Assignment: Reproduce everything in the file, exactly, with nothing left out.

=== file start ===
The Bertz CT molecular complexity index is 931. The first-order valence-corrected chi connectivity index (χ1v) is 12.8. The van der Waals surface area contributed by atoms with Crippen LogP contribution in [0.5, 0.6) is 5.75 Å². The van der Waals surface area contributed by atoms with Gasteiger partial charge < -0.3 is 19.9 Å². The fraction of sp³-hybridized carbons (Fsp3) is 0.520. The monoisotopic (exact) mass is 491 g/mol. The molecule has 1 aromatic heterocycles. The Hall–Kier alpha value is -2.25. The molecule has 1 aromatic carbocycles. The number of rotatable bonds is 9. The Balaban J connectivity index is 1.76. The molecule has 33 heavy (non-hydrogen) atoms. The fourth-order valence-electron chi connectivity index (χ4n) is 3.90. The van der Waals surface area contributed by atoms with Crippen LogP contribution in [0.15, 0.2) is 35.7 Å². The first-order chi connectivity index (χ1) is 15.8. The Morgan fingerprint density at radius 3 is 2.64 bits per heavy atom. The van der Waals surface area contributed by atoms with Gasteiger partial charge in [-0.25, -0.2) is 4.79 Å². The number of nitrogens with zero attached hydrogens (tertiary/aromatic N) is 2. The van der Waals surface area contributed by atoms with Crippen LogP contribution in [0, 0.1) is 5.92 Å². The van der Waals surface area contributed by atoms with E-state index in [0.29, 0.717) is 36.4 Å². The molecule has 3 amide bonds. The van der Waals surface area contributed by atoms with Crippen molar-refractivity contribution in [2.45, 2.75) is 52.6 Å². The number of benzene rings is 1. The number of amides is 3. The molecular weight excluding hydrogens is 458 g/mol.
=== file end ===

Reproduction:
The Bertz CT molecular complexity index is 931. The first-order valence-corrected chi connectivity index (χ1v) is 12.8. The van der Waals surface area contributed by atoms with Crippen LogP contribution in [0.5, 0.6) is 5.75 Å². The van der Waals surface area contributed by atoms with Gasteiger partial charge < -0.3 is 19.9 Å². The fraction of sp³-hybridized carbons (Fsp3) is 0.520. The monoisotopic (exact) mass is 491 g/mol. The molecule has 1 aromatic heterocycles. The Hall–Kier alpha value is -2.25. The molecule has 1 aromatic carbocycles. The number of rotatable bonds is 9. The Balaban J connectivity index is 1.76. The molecule has 33 heavy (non-hydrogen) atoms. The fourth-order valence-electron chi connectivity index (χ4n) is 3.90. The van der Waals surface area contributed by atoms with Crippen LogP contribution in [0.15, 0.2) is 35.7 Å². The first-order chi connectivity index (χ1) is 15.8. The Morgan fingerprint density at radius 3 is 2.64 bits per heavy atom. The van der Waals surface area contributed by atoms with Gasteiger partial charge in [-0.25, -0.2) is 4.79 Å². The number of nitrogens with zero attached hydrogens (tertiary/aromatic N) is 2. The van der Waals surface area contributed by atoms with Crippen LogP contribution in [0, 0.1) is 5.92 Å². The van der Waals surface area contributed by atoms with E-state index in [0.29, 0.717) is 36.4 Å². The molecule has 3 amide bonds. The van der Waals surface area contributed by atoms with Crippen molar-refractivity contribution in [2.45, 2.75) is 52.6 Å². The number of benzene rings is 1. The number of amides is 3. The molecular weight excluding hydrogens is 458 g/mol.